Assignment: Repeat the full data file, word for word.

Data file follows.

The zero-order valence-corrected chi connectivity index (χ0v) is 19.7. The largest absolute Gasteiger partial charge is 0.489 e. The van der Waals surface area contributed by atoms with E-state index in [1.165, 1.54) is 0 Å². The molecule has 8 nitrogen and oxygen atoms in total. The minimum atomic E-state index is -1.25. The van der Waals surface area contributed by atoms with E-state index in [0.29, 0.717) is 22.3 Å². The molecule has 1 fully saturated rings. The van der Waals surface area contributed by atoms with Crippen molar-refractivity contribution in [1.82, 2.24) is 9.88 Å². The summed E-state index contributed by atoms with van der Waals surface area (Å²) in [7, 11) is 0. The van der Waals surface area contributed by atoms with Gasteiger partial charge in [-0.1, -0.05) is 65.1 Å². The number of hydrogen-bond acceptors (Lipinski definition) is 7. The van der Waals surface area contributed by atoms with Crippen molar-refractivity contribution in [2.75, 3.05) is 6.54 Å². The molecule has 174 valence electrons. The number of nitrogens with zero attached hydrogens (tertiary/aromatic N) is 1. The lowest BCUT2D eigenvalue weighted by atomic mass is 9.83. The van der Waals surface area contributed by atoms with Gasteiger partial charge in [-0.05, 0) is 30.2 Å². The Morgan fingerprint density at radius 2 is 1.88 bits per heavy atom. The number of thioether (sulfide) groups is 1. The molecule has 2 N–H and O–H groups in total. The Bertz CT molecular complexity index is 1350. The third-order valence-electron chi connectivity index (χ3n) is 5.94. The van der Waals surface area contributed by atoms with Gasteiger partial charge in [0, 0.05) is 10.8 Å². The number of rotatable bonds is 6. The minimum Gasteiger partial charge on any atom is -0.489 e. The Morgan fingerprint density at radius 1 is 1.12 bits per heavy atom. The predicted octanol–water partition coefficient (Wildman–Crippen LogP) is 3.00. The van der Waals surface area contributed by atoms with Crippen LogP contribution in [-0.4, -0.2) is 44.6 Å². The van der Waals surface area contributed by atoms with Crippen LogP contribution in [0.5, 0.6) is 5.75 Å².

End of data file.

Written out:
The zero-order valence-corrected chi connectivity index (χ0v) is 19.7. The largest absolute Gasteiger partial charge is 0.489 e. The van der Waals surface area contributed by atoms with E-state index in [1.165, 1.54) is 0 Å². The molecule has 8 nitrogen and oxygen atoms in total. The minimum atomic E-state index is -1.25. The van der Waals surface area contributed by atoms with E-state index in [0.29, 0.717) is 22.3 Å². The molecule has 1 fully saturated rings. The van der Waals surface area contributed by atoms with Crippen molar-refractivity contribution in [1.82, 2.24) is 9.88 Å². The summed E-state index contributed by atoms with van der Waals surface area (Å²) in [7, 11) is 0. The van der Waals surface area contributed by atoms with Gasteiger partial charge in [-0.1, -0.05) is 65.1 Å². The number of hydrogen-bond acceptors (Lipinski definition) is 7. The van der Waals surface area contributed by atoms with Crippen molar-refractivity contribution in [2.75, 3.05) is 6.54 Å². The molecule has 174 valence electrons. The number of nitrogens with zero attached hydrogens (tertiary/aromatic N) is 1. The lowest BCUT2D eigenvalue weighted by atomic mass is 9.83. The van der Waals surface area contributed by atoms with Gasteiger partial charge in [-0.05, 0) is 30.2 Å². The Morgan fingerprint density at radius 2 is 1.88 bits per heavy atom. The number of thioether (sulfide) groups is 1. The molecule has 2 N–H and O–H groups in total. The Bertz CT molecular complexity index is 1350. The third-order valence-electron chi connectivity index (χ3n) is 5.94. The van der Waals surface area contributed by atoms with Gasteiger partial charge in [0, 0.05) is 10.8 Å². The number of rotatable bonds is 6. The minimum Gasteiger partial charge on any atom is -0.489 e. The Morgan fingerprint density at radius 1 is 1.12 bits per heavy atom. The predicted octanol–water partition coefficient (Wildman–Crippen LogP) is 3.00. The van der Waals surface area contributed by atoms with Crippen LogP contribution in [-0.4, -0.2) is 44.6 Å². The van der Waals surface area contributed by atoms with Crippen LogP contribution in [0.5, 0.6) is 5.75 Å².